Bronze and gold; Diam. 1.3 in. (3.3 cm), 1.3 in. (3.3 cm), 0.75 in. (1.9 cm)
Purchased from J. Grafton Milne; Rogers Fund, 1908 (08.170.118,120)
Gift of Joseph H. Durkee, 1899 (99.35.177)
Roman coins of the Republican period were struck with symbolic designs including personifications of cities and virtues, mythological scenes and figures, and various images that held special significance to the issuer. In the second century B.C., moneyers began to imprint their names on their coins, perhaps as a mark of authenticity, and eventually struck issues commemorating their notable ancestors. By the mid-first century B.C., portrait heads began to develop as a legitimate coin type, yet these images were restricted to depictions of famous ancestors and legendary figures.
A major turning point for Roman portrait coinage occurred in 44 B.C., when Julius Caesar became the first Roman ever to appear on a Roman coin during his own lifetime. This was an important precedent that revolutionized Roman coinage, and Caesar's assassins and supporters alike began almost immediately to issue coins with their portraits along with designs that emphasized either their part in the conspiracy or their commitment to avenging Caesar's murder. Octavian made full use of this new medium for political propaganda, and initiated a numismatic portrait type that was to become a highly effective political tool utilized by emperors throughout the imperial period.
Coins minted by Octavian after his acceptance of the title Augustus in 27 B.C. invariably carry this new name. Emperors adopted the name "Augustus" to emphasize their ties to the first emperor and promote themselves as legitimate successors, and because the name "Augustus" soon became synonymous with "Emperor," it also became part of the standard imperial nomenclature. The emperor's title and the images placed on the reverse of his coins served to communicate specific ideas about imperial rule to the Roman people through whose hands the coins passed daily. The two bronze sestertii shown here are examples of how emperors used their title and achievements on coinage to "speak" to the Roman people.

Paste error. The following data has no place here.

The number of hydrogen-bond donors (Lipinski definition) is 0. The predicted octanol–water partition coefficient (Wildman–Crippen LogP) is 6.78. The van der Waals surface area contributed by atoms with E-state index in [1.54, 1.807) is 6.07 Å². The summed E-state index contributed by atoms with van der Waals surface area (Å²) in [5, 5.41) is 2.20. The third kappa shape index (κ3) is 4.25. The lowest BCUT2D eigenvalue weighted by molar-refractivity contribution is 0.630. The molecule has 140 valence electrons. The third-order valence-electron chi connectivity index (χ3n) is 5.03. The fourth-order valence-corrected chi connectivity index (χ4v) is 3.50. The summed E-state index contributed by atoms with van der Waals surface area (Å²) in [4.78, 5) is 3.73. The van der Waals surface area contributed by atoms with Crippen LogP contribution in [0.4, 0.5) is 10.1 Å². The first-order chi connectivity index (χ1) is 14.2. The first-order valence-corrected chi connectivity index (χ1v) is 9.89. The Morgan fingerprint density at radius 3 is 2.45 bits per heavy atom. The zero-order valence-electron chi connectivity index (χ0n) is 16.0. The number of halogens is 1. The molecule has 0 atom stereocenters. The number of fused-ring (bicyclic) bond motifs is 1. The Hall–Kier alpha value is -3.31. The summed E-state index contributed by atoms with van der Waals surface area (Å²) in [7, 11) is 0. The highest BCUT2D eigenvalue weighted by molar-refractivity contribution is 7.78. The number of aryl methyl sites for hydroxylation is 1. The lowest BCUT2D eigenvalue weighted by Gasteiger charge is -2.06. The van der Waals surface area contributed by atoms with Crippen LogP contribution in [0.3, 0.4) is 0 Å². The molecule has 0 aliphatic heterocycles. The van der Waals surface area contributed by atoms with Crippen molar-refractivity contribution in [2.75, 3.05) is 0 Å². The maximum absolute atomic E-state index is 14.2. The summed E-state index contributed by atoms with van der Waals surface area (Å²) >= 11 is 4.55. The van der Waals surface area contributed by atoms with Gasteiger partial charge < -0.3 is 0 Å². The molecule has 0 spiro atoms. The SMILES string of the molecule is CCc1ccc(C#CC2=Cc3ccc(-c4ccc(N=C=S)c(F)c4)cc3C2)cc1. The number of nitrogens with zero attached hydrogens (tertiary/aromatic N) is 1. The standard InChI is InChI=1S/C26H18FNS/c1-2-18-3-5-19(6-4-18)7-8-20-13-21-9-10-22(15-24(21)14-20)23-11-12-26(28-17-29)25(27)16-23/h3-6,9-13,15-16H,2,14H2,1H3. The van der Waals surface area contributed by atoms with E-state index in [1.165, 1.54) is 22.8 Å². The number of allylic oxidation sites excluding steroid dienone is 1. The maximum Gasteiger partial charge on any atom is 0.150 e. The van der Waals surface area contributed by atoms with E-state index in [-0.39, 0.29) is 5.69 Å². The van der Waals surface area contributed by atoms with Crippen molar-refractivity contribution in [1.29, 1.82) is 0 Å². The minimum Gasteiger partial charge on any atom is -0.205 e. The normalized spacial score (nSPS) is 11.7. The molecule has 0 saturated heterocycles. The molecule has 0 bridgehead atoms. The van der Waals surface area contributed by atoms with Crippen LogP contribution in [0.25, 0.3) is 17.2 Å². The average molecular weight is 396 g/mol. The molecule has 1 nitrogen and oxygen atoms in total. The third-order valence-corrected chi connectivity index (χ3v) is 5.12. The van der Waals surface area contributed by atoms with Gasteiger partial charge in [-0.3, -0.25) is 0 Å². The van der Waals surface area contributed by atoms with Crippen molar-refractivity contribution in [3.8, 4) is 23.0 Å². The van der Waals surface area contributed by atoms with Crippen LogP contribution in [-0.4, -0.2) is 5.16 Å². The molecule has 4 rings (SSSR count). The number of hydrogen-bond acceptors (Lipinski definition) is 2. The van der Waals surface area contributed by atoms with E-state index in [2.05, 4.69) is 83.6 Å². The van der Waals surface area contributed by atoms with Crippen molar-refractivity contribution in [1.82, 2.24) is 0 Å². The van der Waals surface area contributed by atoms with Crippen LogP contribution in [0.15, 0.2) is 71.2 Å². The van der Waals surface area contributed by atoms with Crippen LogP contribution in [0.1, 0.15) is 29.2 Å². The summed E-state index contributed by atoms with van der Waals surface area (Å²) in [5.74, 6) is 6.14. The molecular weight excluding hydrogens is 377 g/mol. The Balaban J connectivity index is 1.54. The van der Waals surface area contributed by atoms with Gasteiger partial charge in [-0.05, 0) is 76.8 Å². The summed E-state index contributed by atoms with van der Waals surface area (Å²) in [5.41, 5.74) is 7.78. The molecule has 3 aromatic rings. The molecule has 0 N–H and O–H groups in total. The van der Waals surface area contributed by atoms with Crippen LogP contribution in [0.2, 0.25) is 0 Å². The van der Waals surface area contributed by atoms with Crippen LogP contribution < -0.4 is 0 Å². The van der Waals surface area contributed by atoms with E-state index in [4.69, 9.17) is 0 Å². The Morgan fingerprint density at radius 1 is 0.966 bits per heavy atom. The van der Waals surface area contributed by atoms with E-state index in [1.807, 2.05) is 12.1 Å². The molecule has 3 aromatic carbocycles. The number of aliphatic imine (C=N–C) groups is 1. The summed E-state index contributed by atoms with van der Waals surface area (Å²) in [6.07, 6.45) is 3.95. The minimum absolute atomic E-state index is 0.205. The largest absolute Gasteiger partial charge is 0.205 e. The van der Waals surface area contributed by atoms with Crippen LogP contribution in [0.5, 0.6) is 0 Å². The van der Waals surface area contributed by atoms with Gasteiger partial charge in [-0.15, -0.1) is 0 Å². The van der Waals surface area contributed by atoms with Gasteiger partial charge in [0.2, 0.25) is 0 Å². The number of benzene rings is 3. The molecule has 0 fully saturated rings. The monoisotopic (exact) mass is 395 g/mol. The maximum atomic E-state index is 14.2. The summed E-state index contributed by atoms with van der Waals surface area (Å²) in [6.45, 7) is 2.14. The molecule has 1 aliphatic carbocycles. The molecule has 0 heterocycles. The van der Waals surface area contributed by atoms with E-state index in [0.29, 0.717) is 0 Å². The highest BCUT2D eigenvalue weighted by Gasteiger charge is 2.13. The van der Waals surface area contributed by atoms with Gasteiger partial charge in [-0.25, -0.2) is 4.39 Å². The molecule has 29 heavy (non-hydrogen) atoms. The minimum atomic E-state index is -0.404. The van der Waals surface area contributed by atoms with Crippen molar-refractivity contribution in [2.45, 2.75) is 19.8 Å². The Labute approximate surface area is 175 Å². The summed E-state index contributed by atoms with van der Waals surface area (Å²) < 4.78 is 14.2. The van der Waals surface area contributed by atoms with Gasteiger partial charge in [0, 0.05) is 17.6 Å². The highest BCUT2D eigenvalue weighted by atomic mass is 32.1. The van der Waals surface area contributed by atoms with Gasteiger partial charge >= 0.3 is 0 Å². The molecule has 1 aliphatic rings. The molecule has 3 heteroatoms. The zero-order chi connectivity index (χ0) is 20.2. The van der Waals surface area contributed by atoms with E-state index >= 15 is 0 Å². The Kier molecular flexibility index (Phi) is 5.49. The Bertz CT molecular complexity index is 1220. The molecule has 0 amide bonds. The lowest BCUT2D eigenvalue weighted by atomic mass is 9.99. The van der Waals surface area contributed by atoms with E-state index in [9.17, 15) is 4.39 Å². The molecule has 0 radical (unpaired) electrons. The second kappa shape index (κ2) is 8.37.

The bronze sestertius of Titus is inscribed on the obverse with his full, official title that includes the names of Augustus and his father Vespasian, and the image on the reverse shows a caduceus (entwined snakes) and two cornucopiae, symbols of good fortune and abundance. The bronze sestertius of Trajan is also inscribed with his full title, including an abbreviation of the honorific "Dacicus" that was awarded him by the Roman Senate upon his victory over the Dacians in 103 A.D. The image on the reverse of Trajan's coin shows a bridge with a small boat underneath, and this could be a representation of the famous bridge he built across the Danube during the Dacian Wars. Both sestertii carry images and titles designed to transmit imperial policy to the Roman people, and by minting coins with symbols of fortune and victory, Titus and Trajan sought to instill in the Roman citizenry a sense of confidence in imperial rule.
Coinage was also an excellent medium through which emperors could disseminate their official portrait types, ensuring that citizens and provincials throughout the vast empire would recognize the seat of imperial power. The coins of Trajan and Hadrian serve to illustrate the drastic change that occurred in portrait styles between their reigns. Hadrian, famed for his love of Greek culture, was the first emperor to wear a beard, thus setting a precedent that was to be followed by every adult emperor until the time of Constantine the Great. However, unlike Trajan and Titus before him, Hadrian preferred a simpler titulature. The gold coin illustrated here was minted in about 138 A.D., after Hadrian had abandoned Trajanic decorative conventions in favor of a shortened name and simple illustrative scene. The reverse of this coin shows the Genius, or protective spirit, of the Roman people holding a cornucopia and offering a sacrifice over an altar.